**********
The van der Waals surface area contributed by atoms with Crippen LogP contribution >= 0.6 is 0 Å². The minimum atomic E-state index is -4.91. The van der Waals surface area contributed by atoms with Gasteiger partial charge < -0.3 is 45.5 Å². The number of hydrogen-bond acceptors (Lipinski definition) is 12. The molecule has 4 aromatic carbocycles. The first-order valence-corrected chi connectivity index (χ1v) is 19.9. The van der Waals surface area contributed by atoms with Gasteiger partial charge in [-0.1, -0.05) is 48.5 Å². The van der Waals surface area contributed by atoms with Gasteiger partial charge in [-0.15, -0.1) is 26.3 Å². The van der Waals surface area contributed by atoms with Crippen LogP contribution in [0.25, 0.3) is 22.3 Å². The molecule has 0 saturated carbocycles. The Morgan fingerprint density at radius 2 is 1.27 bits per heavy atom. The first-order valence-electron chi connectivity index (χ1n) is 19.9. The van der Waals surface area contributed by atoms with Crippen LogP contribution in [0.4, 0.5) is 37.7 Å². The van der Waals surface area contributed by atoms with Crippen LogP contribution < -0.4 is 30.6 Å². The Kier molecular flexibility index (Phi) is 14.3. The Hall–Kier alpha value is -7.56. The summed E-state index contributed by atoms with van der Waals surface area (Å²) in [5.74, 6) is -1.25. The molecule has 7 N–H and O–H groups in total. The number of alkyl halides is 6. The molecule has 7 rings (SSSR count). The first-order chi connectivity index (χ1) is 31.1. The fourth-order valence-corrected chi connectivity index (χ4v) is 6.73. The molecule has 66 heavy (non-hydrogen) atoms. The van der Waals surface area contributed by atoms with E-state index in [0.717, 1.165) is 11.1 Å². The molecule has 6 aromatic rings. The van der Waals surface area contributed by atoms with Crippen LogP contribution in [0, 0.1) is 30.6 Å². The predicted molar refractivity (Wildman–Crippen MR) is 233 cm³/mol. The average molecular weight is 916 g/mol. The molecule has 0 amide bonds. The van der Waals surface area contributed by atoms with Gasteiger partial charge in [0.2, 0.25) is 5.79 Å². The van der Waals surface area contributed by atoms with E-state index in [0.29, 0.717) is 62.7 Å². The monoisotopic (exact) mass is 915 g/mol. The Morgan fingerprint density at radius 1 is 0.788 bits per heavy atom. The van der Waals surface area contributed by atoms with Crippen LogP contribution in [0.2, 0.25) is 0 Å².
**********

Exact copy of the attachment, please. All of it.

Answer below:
The van der Waals surface area contributed by atoms with Crippen LogP contribution >= 0.6 is 0 Å². The minimum atomic E-state index is -4.91. The van der Waals surface area contributed by atoms with Gasteiger partial charge < -0.3 is 45.5 Å². The number of hydrogen-bond acceptors (Lipinski definition) is 12. The molecule has 4 aromatic carbocycles. The first-order valence-corrected chi connectivity index (χ1v) is 19.9. The van der Waals surface area contributed by atoms with Gasteiger partial charge in [-0.1, -0.05) is 48.5 Å². The van der Waals surface area contributed by atoms with Gasteiger partial charge in [-0.15, -0.1) is 26.3 Å². The van der Waals surface area contributed by atoms with Crippen LogP contribution in [0.25, 0.3) is 22.3 Å². The molecule has 0 saturated carbocycles. The Morgan fingerprint density at radius 2 is 1.27 bits per heavy atom. The first-order valence-electron chi connectivity index (χ1n) is 19.9. The van der Waals surface area contributed by atoms with Crippen LogP contribution in [0.4, 0.5) is 37.7 Å². The van der Waals surface area contributed by atoms with Crippen LogP contribution < -0.4 is 30.6 Å². The Kier molecular flexibility index (Phi) is 14.3. The Hall–Kier alpha value is -7.56. The summed E-state index contributed by atoms with van der Waals surface area (Å²) in [5.74, 6) is -1.25. The molecule has 7 N–H and O–H groups in total. The number of alkyl halides is 6. The molecule has 7 rings (SSSR count). The first-order chi connectivity index (χ1) is 31.1. The fourth-order valence-corrected chi connectivity index (χ4v) is 6.73. The molecule has 66 heavy (non-hydrogen) atoms. The van der Waals surface area contributed by atoms with E-state index in [0.717, 1.165) is 11.1 Å². The molecule has 6 aromatic rings. The van der Waals surface area contributed by atoms with Crippen LogP contribution in [0, 0.1) is 30.6 Å². The predicted molar refractivity (Wildman–Crippen MR) is 233 cm³/mol. The average molecular weight is 916 g/mol. The molecule has 0 amide bonds. The van der Waals surface area contributed by atoms with Gasteiger partial charge in [0.2, 0.25) is 5.79 Å². The van der Waals surface area contributed by atoms with E-state index in [0.29, 0.717) is 62.7 Å². The monoisotopic (exact) mass is 915 g/mol. The Morgan fingerprint density at radius 1 is 0.788 bits per heavy atom. The van der Waals surface area contributed by atoms with Crippen LogP contribution in [0.2, 0.25) is 0 Å².